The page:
So that Facebook movie everyone’s been going on about – yeah, it’s pretty fucking fantastic. The music is great. The pacing is excellent, at the start particularly so. Jesse Eisenberg is perfectly cast as the neurotic genius, and Justin Timberlake is a fantastically smug and insecure friendship wrecker. Aaron Sorkin’s pared-back way with words makes the movie seem as though there is absolutely no trimming left un-shaved. It’s altogether a very lean film. Very fit.
Yep, I have no complaints about the movie whatsoever. It’s great! But you know how all those people said it was a “missed opportunity”? Well, okay so maybe only Lawrence Lessig said that – but it seemed like the critical consensus at release was that it didn’t really go into detail about the revolution that Facebook has inspired, which is true. But it also spectacularly misses the point about that revolution.
You don’t need to explain what Facebook has done, least of all to anyone that would be reading your review online. And why? Because there is already a better than ONE IN THREE chance said person using the internet to read your damned comments about The Social Network uses Facebook already. The ubiquity of the Facebook revolution (whatever that means) is probably more powerful and more potent than the actual content of its transformation.
According to Google’s numbers there are about 1.5billion internet users in the world (as of 2008). As of today-ish there are 500million Facebook users. One in three. One in three internet users has a Facebook account and is (probably) intimately acquainted with the site and at least a few of the major services it provides. Status. Photos. Comments. Friends.
Lawrence Lessig, et al. – your comments are officially irrelevant: everybody already uses it.
As a short aside, the movie would be as dull as shit if it actually was more about the changes to society’s concept of privacy; sharing; over-sharing; friends and friendship; networking; and a million other ideas all subtly touched by the gently caressing software hand of Mark Zuckerberg and co. Yes, those changes are all really interesting things and they all really happen and have greatly been affected – but in no way would beating people over the head with the implications of those things constitute a good film! We already know that stuff, so it’s neither new nor interesting.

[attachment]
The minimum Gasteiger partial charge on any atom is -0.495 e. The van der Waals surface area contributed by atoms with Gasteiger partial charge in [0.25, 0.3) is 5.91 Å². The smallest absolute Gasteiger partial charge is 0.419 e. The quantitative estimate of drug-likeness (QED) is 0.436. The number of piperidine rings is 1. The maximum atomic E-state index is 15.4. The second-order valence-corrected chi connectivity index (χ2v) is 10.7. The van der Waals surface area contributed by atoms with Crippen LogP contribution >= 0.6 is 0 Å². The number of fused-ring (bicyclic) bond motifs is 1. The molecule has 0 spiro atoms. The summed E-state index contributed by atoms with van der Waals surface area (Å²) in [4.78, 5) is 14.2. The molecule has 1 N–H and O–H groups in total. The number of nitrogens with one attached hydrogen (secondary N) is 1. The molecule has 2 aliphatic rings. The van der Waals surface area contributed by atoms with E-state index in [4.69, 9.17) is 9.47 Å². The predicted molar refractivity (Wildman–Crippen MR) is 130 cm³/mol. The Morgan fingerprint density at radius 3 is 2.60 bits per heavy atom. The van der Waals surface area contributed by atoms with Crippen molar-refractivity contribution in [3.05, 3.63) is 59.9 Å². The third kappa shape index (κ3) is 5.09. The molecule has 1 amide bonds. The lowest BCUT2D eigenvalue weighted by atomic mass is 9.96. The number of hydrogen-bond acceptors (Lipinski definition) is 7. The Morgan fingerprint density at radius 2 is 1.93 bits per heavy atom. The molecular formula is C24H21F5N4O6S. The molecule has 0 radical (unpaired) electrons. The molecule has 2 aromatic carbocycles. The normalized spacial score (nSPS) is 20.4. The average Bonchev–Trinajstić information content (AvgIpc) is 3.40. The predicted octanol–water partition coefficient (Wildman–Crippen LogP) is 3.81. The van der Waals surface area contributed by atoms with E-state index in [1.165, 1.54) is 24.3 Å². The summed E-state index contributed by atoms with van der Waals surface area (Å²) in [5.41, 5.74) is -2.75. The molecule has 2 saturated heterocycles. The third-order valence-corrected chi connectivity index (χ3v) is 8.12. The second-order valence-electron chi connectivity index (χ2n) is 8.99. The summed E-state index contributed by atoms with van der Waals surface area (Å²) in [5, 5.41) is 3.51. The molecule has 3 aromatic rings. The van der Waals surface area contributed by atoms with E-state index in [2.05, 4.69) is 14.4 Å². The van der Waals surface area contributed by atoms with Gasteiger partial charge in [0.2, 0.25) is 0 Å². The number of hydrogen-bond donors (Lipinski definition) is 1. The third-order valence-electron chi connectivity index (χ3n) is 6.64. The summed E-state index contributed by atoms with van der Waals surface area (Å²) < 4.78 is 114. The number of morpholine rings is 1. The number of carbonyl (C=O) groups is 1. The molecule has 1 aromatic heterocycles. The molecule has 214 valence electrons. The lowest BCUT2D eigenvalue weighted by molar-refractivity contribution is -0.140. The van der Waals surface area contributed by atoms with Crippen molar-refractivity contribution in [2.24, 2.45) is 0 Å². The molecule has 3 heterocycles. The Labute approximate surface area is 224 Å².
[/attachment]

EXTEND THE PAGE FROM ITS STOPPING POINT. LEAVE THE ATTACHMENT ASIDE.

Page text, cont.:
So as a history of the founding of Facebook, it adds something to the picture of the site. We now know a little bit more (albeit, through the distorting lens of Hollywood) about how, and perhaps even more importantly why, the site came into being. And the fact that the why is pretty much like any boring, reasonable, real-life story is also fascinating.
I was reading the other day about creative writing, American university MFA programs and whether they stamp out creativity. One of the questions the article asks is ‘What about other forms or writing, like the personal essay?’ Well, the personal essay of which this is (somewhat loosely – okay very loosely) an example is the perfect vehicle for explaining all those shocking and amazing and terrifying things Lessig talks about in his review-type piece.
Someone out there, or more likely tens of someone’s out there, are writing blog posts, magazine articles and personal essays explaining the highlighting the profound changes that Facebook is out there actively affecting in the world right now. I’m contributing what small insights I can provide. The Social Network is not for that.
The Social Network is an ordinary story about relatively ordinary people. Boy gets hurt by a girl. Boy creates horrible website. Boy becomes billionaire. The steps between each moment are made ever so slightly more visible; more real. The myth of the genius-neurotic who has that one idea that changes the world cannot survive the film The Social Network. Yes, so-called ‘genius’ is one part of it but it’s not the whole story. If that’s where the story ended it would not have been a very long film. Genius isn’t enough to get Facebook to 500 million users, and nor just pure tenacity – as demonstrated by the characters of the oddly named Rowers. They proved that – by refusing to give up, they still never ended up getting control of Facebook , nor I imagine did they go on to create or invent an even better idea.
There was a scene early on in the film where Zuckerberg and his friend and CFO Eduardo Saverin come out of a lecture Bill Gates was giving at Harvard. They’re stopped by three guys outside who want to congratulate them on ‘the cool job’ they did on Facebook. It struck me at the time just how identical they were to Zuckerberg’s cohort. Same clothes. Same manner of speaking. Clearly just as bright, or they wouldn’t have been at Harvard.
Yet someone invented Facbook, but it wasn’t them. Why is that? The Social Network shows us a sliver of the practicality behind that why.